Fed up with Imperial Manila? Go fed and change the power dynamics…
Many Filipino politicians are scampering to join the federal bandwagon, or shall we call it the Fed Xpress train? From the Liberal party to the Nacionalista party members, we hear the buzz words” Change is coming!”
I am a citizen . I do want change for the better. But I wont rush into charter change simply because the old constitution does not serve the needs of the current citizenry.
What is this federal system that PDP and Pres. Digong are advocating as part of the change we need?
Jose P. Rizal was the first to suggest federalism in the struggle against Spanish colonial reign. It was not clear why the Katipuneros did not elaborate it but Aguinaldo was known to support it. The Americans opposed it and during its colonial rule, the US established the presidential form of government.
There are three nations from where we can gain insights on how government systems evolved: United Kingdom, France and Germany.
The UK has a devolved system of government, but this is categorically not a system of federal government such as in the United States or Australia , partly because less than a fifth of the citizens of the UK are covered the three bodies in question and partly because the three bodies themselves have different powers from one another namely : The Scottish Parliament, The Welsh Assembly and The Northern Ireland Assembly. Furthermore,the British judicial branch is extremely complex. Unlike most countries which operate a single system of law, the UK operates three separate legal systems: one for England and Wales, one for Scotland, and one for Northern Ireland. Although bound by similar principles, these systems differ in form and the manner of operation.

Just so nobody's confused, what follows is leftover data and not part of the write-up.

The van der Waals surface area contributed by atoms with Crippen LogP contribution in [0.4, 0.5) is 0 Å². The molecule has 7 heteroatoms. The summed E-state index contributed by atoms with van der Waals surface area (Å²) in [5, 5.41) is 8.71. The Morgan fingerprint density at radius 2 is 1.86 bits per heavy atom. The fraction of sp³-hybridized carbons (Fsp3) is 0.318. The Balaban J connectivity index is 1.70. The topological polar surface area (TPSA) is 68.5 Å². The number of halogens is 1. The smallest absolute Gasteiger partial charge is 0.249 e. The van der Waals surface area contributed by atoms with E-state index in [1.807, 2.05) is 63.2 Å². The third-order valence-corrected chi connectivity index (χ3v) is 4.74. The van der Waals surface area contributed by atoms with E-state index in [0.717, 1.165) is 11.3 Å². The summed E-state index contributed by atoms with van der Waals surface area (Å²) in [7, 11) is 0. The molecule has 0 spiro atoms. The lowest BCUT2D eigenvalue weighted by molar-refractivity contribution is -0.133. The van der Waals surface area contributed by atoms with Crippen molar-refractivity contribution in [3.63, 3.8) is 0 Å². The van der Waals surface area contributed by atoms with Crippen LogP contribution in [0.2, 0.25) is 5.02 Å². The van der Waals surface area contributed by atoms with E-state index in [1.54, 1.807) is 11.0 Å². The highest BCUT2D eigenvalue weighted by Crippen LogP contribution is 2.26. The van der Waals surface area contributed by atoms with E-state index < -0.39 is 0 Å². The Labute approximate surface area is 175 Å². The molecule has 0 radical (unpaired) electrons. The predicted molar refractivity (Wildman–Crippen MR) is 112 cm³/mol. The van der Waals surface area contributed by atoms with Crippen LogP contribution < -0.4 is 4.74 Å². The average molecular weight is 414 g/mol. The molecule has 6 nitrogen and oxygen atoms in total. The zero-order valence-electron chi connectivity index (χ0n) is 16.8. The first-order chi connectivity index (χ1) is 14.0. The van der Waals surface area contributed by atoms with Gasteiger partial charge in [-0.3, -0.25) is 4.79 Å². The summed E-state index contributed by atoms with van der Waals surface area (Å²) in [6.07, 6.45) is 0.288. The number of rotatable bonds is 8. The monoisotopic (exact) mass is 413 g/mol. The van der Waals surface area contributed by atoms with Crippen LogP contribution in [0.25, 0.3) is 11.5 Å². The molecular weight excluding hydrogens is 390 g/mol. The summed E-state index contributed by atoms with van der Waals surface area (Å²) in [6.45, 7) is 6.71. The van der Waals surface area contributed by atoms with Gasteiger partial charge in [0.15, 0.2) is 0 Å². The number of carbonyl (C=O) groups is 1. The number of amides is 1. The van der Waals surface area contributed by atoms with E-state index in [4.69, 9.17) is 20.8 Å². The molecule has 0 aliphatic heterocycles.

France has been the laboratory of political experiments of federalism . It formed twelve (12) governments and had thirteen (13) constitutions.Since the French Revolution in 1789, France has had five different republican systems. All of them have been the results of violent crises. The fifth and current one was an outcome of the Algerian crisis in the 1950’s. It withstood several assassinations attempts and rebellions, proving to be one the longest lasting and most stable political systems France has seen so far. Quoted from Håkon Tranvåg.
What about Germany? Germany has a system of proportional representation for the election of its lower house, no one party wins an absolute majority of the seats and all German governments are therefore coalitions. Following the last Federal election in 2013, it took almost three months to form a new government. Unusually this is a coalition of the two major parties, the Christian Democrats and the Social Democrats – what the Germans call “Gross Koalition” or simply “GoKo”. The head of the government is the Chancellor (equivalent to the British Prime Minister). The current Chancellor is Angela Merkel of the CDU.
There are more lessons from these three nations but let me wind up at this conjuncture to study the cultural issues in the devolution of power .